They now operate events in America, China, India, Europe, and Mexico, and have had to learn to adapt their conference to the needs of each market. They do this by enlisting teams of people in those regions who are intimately familiar with the cultural differences, definitions, expectations, and resources in the area so they can tailor the events accordingly.

As an event producer, you might not always have the benefit of staff on the ground in different regions who know everything there is to know about sustainability. But what you can do is put together a team of really trusted friends and colleagues to help you localize your event.

Ryanne credits a lot of Greenbuild’s success to having a core set of concepts on which their events are built - a kind of framework that can then be adapted as necessary for each market in which they plan and host events. And this method can be applied to any industry. Ryanne suggests:

"Relate it back to your core mission. If you're working for a healthcare organization, or an entertainment industry event, or a non-profit that fights hunger and homelessness - there's always some sort of social or environmental (or both) initiative that you can start thinking about. Just start there and then build on it.”

Here are Ryanne’s recommended basic concepts about sustainability that you can apply to the various aspects of your events.

Consider the lifecycle of a material or product before purchasing:

- Where did it come from/how was it made?

  • What am I using it for?
  • Is there an alternative?
  • What will happen to it once I am done with it?

To help you understand how to source event materials safely, here is Ryanne’s list of preferred material content from best to worst:

  1. Domestically Sourced Recycled Content (ie. 100% post-consumer recycled paper, recycled plastic, etc.)
  2. Domestically Sourced Organic Material
  3. Domestically Sourced Virgin Material
  4. Internationally Sourced Recycled Material
  5. Internationally Sourced Organic Material (ie. 100% organic cotton from India for US show)

There are a lot of things that go into the recycling stream that aren't recyclable.”

CopyofAprweek3-specialistimages

It may surprise you to hear that recycling isn’t necessarily the best solution to our waste woes. Ryanne advises to focus on the forgotten R: Reduce.

  • Reduce first. Think, “do I need this, can we make it digital, can we redesign this process and eliminate the need for this material?”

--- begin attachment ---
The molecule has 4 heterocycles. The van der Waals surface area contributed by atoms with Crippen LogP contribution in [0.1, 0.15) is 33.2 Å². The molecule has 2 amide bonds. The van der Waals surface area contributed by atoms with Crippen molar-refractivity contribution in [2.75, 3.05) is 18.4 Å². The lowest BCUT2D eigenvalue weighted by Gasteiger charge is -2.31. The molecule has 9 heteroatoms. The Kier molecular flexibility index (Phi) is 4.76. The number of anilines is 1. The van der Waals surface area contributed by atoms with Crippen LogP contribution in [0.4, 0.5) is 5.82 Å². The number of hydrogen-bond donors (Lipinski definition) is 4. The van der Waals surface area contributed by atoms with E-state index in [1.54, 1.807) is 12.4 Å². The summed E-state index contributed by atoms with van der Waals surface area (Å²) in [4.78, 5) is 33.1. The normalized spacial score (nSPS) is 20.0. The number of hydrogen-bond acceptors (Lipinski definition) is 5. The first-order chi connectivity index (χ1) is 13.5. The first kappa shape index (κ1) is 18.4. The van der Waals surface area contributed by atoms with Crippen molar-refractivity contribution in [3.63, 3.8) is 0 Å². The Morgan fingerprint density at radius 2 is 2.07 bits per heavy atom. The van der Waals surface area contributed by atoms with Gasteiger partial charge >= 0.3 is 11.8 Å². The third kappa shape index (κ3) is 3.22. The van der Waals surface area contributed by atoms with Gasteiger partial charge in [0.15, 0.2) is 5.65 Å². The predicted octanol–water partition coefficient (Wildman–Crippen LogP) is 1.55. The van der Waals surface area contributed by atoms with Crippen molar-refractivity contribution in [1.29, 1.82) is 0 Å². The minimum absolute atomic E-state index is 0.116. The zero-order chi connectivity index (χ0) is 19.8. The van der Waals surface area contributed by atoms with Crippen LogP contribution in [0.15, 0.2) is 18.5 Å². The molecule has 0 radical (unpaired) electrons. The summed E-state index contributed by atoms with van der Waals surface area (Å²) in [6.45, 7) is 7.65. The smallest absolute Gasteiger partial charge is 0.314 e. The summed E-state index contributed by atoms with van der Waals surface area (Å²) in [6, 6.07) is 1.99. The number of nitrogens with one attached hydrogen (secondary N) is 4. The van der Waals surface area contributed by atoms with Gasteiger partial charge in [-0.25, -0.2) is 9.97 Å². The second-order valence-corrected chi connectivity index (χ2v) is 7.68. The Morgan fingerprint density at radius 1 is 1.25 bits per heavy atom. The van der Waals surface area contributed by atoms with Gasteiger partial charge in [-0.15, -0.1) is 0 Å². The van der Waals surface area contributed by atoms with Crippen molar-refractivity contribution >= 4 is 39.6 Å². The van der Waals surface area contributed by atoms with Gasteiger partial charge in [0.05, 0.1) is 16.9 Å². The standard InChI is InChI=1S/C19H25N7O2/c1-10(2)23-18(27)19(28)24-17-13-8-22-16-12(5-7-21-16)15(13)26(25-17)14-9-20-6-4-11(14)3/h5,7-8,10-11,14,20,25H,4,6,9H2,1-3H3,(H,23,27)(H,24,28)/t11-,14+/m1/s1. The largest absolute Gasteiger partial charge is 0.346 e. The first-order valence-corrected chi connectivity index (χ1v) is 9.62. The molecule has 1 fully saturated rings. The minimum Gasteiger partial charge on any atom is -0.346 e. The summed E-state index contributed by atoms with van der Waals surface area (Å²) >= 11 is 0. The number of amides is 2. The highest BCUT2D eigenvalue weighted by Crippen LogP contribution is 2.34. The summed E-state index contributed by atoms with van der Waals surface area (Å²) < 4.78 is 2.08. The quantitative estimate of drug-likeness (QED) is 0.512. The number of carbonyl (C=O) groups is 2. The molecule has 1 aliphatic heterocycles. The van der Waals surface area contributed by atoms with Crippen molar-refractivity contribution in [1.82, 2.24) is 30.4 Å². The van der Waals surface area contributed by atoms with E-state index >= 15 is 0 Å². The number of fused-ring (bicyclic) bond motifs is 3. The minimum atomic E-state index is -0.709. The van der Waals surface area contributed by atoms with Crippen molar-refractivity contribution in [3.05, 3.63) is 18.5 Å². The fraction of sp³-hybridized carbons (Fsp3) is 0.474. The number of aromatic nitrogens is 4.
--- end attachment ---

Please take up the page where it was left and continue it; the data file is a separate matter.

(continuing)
• Then Reuse. Think, “do we have something in inventory we can reuse, can we design something that is evergreen (i.e.: lanyards with generic show logo, no dates)?”
  • if you have to produce something new, make sure it is made in an environmentally and socially preferred way and can be recycled, reused, or donated.
  • For more information on waste, visit the TRUE (Zero Waste) website

When it comes to knowing your impact, you can’t manage what you don’t measure. It can seem daunting to find ways that measure the impact of an event on a community, but for example: hiring local labor, businesses, or ordering supplies locally, puts dollars directly back into that area’s economy, and you can measure that. Pounds of leftover material that are donated to the community can be tracked. Get this information in writing, even in a contract if you can.

"You can reduce the amount of your printed program guide by a certain number of pages, and that's great, and you can say that. But what's the impact of that? What's the total number of pages you save, or the total number of trees you save, or the pounds of wood that you saved?

Whatever you measure, don’t make up your own standards or definitions. Ryanne recommends that you follow credible sources’ guidelines like EPA, United Nations, USGBC, Green Seal, etc.

Remember, communication and stakeholder engagement in your sustainability mission is key. Be clear with everyone along the way about what your goals and needs are. Be sure to communicate it up your event supply chain, and all the way down to your end-users, attendees, sponsors, exhibitors, etc. for transparency and accountability.

sustainability report

For a quick summary of the inspiring scope of Greenbuild’s events, and a peek into their sustainability report, check out these Post-Show Reports from some of their events in various parts of the world last year.

  1. Mexico 2019
  2. Europe 2019
  3. GSCExIMPACT 2019
  4. Rocky Mountain Green

Whew! We learned so much in this fascinating conversation - this summary is just the tip of the iceberg!

Check out the video for more details from Ryanne and Sarah, and be sure to visit the USGBC and Greenbuild websites for more information.

Thanks again, Ryanne!

April 8, 2020

Plenty Pop Up Marla Aufmuth Renegade Craft Fair

Plenty Pop Ups

Plenty is a phenomenal company with the vision to make produce universally accessible, and they’re doing this through vertical indoor farms.

Happily has been helping them pop up every week in San Francisco and Seattle, giving the neighbors of their farms the first tastes of Plenty’s greens. (We’re obsessed with their arugula!)

We had a fantastic response, providing more than 10,000 samples (50%+ of attendees) and capturing valuable feedback for the marketing team.

Photos from the gallery here, taken by our friend Marla Aufmuth, are from our pop up at the Renegade Craft Fair.

Plenty Pop Up Marla Aufmuth Renegade Craft Fair

Plenty Pop Up Marla Aufmuth Renegade Craft Fair

Plenty Pop Up Marla Aufmuth Renegade Craft Fair

Plenty Pop Up Marla Aufmuth Renegade Craft Fair

Plenty Pop Up Marla Aufmuth Renegade Craft Fair

November 15, 2018